Poem Flow App for iPhones Poets.org is proud to present the Poem Flow app for the iPhone and iPod Touch, developed in creative collaboration with TextTelevision. A veritable box of light with words and thought in fluid motion, Poem Flow is an entirely new way to experience poetry on a handheld screen. In Portrait view, each poem is presented in its traditional format; turned to Landscape, the poem literally flows over the screen. Each day, a new poem becomes available to app subscribers, while those from previous days remain on the device, building the equivalent of an ever-expanding anthology of the best-loved poems in the English language. Leveraging geolocation detection and various sharing options, Poem Flow creates an instant community of simultaneous readers, noting when and where each poem was last read. Unlike other poetry-specific apps for mobile devices, poems are presented on an elegant, clutter-free screen, in a readable font size, and once downloaded are available without an internet connection.

This is how far human radio broadcasts have reached into the galaxy Posted By Emily Lakdawalla Topics: fun, scale comparisons, stars and galaxies The other day, I was playing around with stumbleupon and came across this photo, which -- well, it speaks for itself. Wow. Adam Grossman / Nick Risinger Extent of human radio broadcasts Humans have been broadcasting radio waves into deep space for about a hundred years now, since the days of Marconi. Gives you perspective, doesn't it? I tweeted a link to it, and while I expected some retweets, I was surprised to see its spread -- I think it's probably the single most retweeted tweet I have ever written. The one thing I feel bad about is that stumbleupon sent me directly to the photo on somebody else's website, and I didn't bother looking up its origin before I tweeted the link. A special note to the pedants: yes, I do realize that the signal from our radio and TV broadcasts is so attenuated by that 100-light-year boundary as to be undetectable except by some kind of magical alien technology. Connect With Us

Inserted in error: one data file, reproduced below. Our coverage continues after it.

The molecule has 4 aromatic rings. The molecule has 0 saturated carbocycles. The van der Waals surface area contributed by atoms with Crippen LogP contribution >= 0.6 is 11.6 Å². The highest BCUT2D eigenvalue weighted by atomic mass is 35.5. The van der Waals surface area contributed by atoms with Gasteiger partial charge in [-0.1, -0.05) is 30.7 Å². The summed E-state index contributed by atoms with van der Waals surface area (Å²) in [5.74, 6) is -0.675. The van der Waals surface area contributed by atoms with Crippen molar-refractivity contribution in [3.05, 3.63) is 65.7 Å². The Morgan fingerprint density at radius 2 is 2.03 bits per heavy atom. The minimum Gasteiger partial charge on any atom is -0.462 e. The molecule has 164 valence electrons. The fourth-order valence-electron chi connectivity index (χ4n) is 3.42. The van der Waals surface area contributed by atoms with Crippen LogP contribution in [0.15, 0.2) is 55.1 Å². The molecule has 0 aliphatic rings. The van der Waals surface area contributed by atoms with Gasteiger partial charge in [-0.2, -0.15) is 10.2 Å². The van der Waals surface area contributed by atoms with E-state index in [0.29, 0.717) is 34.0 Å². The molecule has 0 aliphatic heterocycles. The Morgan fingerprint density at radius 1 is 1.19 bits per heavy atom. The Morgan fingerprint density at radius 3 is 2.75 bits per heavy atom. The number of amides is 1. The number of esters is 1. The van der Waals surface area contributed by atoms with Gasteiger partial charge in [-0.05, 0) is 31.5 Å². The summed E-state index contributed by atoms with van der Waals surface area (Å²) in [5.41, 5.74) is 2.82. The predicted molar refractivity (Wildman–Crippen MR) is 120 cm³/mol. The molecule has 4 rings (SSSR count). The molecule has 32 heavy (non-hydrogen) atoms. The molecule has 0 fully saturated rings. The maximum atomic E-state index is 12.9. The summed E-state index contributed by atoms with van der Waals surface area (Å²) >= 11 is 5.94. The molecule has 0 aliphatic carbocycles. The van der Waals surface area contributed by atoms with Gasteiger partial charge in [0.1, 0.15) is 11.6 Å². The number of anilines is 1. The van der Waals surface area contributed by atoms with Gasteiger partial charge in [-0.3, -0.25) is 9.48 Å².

Incredible Strange Worlds Project by Matthew Albanese Creativity has no limits, but pro skills are need to accomplish great things. When you were kids in school you probably used to see those awful looking dioramas in science fare made by some kids that were really trying, but probably didn't have the skills of Matthew Albanese. Matthew Albanese has made some astonishing dioramas for a project he called Strange Worlds, in which he shows us some incredible landscapes. My work involves the construction of small-scale meticulously detailed models using various materials and objects to create emotive landscapes. New Life Diorama made using painted parchment paper, thread, hand dyed ostrich feathers, carved chocolate, wire, raffia, masking tape, coffee, synthetic potting moss and cotton. Wildfire DIY Paradise Cotton, salt, cooked sugar, tin foil, feathers & canvas. Tornado Tornado made of steel wool, cotton, ground parsley and moss. Fields, After the Storm Paprika Mars Made out of 12 pounds paprika, cinnamon, nutmeg, chili powder and charcoal.

Poem-A-Day Archive Poem-A-Day features previously unpublished work by contemporary poets, as well as classic and historical poems. Learn more about Poem-A-Day and other Academy of American Poets programs. Subscribe below to receive daily poems by email. Facebook